Go for the gold with your canine companion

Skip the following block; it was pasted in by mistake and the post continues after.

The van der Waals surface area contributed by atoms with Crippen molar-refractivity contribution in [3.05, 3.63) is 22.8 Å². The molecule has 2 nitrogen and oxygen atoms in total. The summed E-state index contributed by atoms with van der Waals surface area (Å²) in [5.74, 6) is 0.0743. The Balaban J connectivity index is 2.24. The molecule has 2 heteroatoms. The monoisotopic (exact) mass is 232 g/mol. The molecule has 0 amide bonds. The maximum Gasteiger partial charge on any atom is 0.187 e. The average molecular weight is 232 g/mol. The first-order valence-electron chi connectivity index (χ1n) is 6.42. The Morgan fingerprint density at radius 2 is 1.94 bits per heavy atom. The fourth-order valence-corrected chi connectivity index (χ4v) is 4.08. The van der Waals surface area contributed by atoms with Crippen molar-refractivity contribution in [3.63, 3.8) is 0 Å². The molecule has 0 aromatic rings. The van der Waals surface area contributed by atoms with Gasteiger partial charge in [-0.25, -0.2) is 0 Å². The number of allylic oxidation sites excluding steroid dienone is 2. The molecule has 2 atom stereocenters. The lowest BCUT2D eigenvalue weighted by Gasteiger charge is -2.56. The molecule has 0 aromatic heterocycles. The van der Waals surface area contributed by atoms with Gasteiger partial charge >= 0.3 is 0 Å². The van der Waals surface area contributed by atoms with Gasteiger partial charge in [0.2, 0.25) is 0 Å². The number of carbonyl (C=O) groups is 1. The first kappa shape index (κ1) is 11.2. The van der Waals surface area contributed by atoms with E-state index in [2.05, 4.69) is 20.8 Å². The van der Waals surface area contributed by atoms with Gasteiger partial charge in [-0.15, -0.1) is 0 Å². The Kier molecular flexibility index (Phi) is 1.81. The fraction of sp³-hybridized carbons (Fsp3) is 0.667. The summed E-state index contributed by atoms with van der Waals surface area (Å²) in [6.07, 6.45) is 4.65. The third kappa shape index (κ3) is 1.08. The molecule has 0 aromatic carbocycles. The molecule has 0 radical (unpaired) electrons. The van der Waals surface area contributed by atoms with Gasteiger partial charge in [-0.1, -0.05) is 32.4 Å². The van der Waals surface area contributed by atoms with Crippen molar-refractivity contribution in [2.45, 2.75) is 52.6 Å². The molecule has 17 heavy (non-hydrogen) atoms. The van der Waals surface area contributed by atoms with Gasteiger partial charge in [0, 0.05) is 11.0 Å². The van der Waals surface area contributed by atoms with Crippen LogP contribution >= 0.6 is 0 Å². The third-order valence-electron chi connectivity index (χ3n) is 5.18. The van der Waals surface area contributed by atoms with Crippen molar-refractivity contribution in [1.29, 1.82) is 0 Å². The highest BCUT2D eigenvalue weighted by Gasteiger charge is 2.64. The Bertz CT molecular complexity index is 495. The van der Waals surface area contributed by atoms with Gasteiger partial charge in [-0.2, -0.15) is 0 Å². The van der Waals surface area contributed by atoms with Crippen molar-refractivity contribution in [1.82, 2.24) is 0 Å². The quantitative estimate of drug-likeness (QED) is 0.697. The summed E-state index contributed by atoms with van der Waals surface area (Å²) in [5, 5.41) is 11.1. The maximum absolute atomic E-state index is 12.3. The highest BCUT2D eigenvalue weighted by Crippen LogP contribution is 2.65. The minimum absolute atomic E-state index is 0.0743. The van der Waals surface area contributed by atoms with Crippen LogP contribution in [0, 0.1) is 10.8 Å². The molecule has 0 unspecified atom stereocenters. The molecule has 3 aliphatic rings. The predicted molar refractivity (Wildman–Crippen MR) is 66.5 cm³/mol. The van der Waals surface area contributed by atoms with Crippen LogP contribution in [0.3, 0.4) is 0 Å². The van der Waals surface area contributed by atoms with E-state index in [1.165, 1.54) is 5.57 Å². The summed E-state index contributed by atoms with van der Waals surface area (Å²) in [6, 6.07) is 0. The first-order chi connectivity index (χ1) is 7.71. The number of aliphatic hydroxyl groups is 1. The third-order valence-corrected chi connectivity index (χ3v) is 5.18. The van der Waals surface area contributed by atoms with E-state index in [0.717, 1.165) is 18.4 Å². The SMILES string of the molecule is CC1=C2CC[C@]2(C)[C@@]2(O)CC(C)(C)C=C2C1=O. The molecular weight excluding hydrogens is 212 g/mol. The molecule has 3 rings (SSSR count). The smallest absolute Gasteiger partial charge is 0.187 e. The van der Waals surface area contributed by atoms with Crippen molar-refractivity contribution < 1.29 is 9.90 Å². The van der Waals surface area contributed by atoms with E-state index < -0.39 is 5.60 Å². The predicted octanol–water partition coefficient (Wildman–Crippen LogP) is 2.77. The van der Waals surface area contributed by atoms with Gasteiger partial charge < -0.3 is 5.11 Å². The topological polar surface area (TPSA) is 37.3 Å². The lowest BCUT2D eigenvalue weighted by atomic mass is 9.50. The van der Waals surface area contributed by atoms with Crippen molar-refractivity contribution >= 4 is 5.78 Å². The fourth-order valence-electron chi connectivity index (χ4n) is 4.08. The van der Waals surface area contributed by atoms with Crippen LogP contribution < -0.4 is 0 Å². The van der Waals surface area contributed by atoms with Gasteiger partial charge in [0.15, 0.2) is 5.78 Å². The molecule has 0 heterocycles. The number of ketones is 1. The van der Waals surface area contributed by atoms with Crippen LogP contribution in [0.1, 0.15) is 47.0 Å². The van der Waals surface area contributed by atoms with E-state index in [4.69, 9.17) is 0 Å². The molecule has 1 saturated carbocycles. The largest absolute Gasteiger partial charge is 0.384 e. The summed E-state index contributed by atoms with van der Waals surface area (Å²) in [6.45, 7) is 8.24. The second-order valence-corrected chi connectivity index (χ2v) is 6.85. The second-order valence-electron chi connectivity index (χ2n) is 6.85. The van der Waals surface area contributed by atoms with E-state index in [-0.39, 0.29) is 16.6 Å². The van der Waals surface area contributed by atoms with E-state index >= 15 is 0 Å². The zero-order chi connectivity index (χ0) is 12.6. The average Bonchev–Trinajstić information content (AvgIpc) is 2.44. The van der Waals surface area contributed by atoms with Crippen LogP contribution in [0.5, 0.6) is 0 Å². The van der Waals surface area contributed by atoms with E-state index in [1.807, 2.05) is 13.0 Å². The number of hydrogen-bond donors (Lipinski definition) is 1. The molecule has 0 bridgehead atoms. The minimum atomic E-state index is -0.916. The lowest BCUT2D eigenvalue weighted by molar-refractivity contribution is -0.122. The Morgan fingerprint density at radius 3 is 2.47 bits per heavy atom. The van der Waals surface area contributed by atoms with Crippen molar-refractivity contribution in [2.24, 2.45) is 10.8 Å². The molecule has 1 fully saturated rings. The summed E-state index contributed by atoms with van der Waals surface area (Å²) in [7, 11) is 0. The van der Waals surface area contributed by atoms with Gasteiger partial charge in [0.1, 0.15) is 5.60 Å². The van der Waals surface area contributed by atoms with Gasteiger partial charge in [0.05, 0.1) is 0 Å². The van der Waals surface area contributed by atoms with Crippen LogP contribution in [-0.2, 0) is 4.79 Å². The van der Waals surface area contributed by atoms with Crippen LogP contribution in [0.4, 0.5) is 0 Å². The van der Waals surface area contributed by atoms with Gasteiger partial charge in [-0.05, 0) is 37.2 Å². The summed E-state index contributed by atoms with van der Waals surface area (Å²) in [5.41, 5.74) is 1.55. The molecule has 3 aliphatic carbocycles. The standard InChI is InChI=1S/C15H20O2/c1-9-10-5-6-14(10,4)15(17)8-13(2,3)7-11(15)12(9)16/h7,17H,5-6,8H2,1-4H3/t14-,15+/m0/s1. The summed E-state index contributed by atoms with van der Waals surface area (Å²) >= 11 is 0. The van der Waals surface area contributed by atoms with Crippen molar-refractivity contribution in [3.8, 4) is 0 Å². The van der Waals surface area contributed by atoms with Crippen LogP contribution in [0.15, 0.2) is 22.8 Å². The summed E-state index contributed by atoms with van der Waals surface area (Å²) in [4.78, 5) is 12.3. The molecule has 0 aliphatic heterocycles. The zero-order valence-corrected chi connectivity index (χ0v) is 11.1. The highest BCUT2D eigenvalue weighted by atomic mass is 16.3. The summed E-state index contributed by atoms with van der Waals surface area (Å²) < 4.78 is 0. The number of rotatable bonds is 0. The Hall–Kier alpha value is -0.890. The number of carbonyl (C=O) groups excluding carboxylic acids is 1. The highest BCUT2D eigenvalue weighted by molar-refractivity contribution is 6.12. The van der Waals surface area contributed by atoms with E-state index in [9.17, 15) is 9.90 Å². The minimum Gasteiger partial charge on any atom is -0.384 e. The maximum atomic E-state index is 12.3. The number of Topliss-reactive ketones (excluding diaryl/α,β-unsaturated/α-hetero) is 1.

Ready, Set, Bark! Those adorable and lovable four-legged companions came together to compete for gold medals, prizes and plenty of doggie treats.The Companion Animal Wellness Club of North Carolina State University’s School of Veterinary Medicine hosted the 25th Annual Dog Olympics on September 10 as dozens of dogs and their owners competed in games to raise money for a good cause.”It is always a good opportunity for students and the community to get together. We’re building relationships and educating the public on rescue animals and what we’re doing at the Vet School,” said Laura Keener, third year student and president of the Animal Wellness Club.The Dog Olympics recognizes the family dog, cheers for canine athletics, celebrates the bonds between humans and animals, and raises both funds and awareness of homeless dogs. According to Keener, the Dog Olympics raised $4,300 that will be divided equally among the 13 shelter and breed rescue groups who participated in the annual event.”The Dog Olympics started as students and faculty with their dogs competing and doing tricks in the fields behind the Vet School. It has since grown into the community event it is today,” said Keener.Dogs of all sizes and breeds, from Great Danes to bulldogs to boxers to Chihuahuas, participated in competition categories such as the Limbo, Musical Sit, Roll Over Rover, Frisbee Toss, Howling Contest, High Jump and Longest Tail. Beyond competing in the organized events of the day and demonstrating feats of skill, the American Kennel Club was on-site to promote the polite dog with free Canine Good Citizenship testing to attendees. In order to receive the CGC certificate a dog must be able to complete tasks such as: greeting a stranger politely, sitting politely for petting, walking calmly through a crowd, react calmly to another dog, react calmly to distraction, and sit and stay in place—basically all of the things a dog owner would hope their pet would do when called upon in public.The N.C. State K9 Unit even showed off their special tracking skills. These dogs went through extensive training and have joined the N.C. State Campus Police at football games this season as an extra layer of protection for the public. The day’s activities also included a demonstration ring for the youngest canine handlers to present their pet’s skills. Other demonstrations from animal groups included Flyball with Dog Gone Fast, Helping Paws International, and a demonstration by Triumphant Tails.The College of Veterinary Medicine opens its doors to the public throughout the year and next to the spring Open House (mark your calendars for April 1, 2017), the Dog Olympics is always one of their most popular events. Open Houses and events like the Dog Olympics provide the school with opportunities to not only welcome the surrounding community into their home and show them a good time, it gives the school a chance to show off their remarkable facilities to prospective students.This year 2,500 people attended this event that has grown from a fun and games demonstration to the fundraiser and public service it is today. “It’s a fun way to spend the day at the Vet School and have a great day with your dog,” added Keener.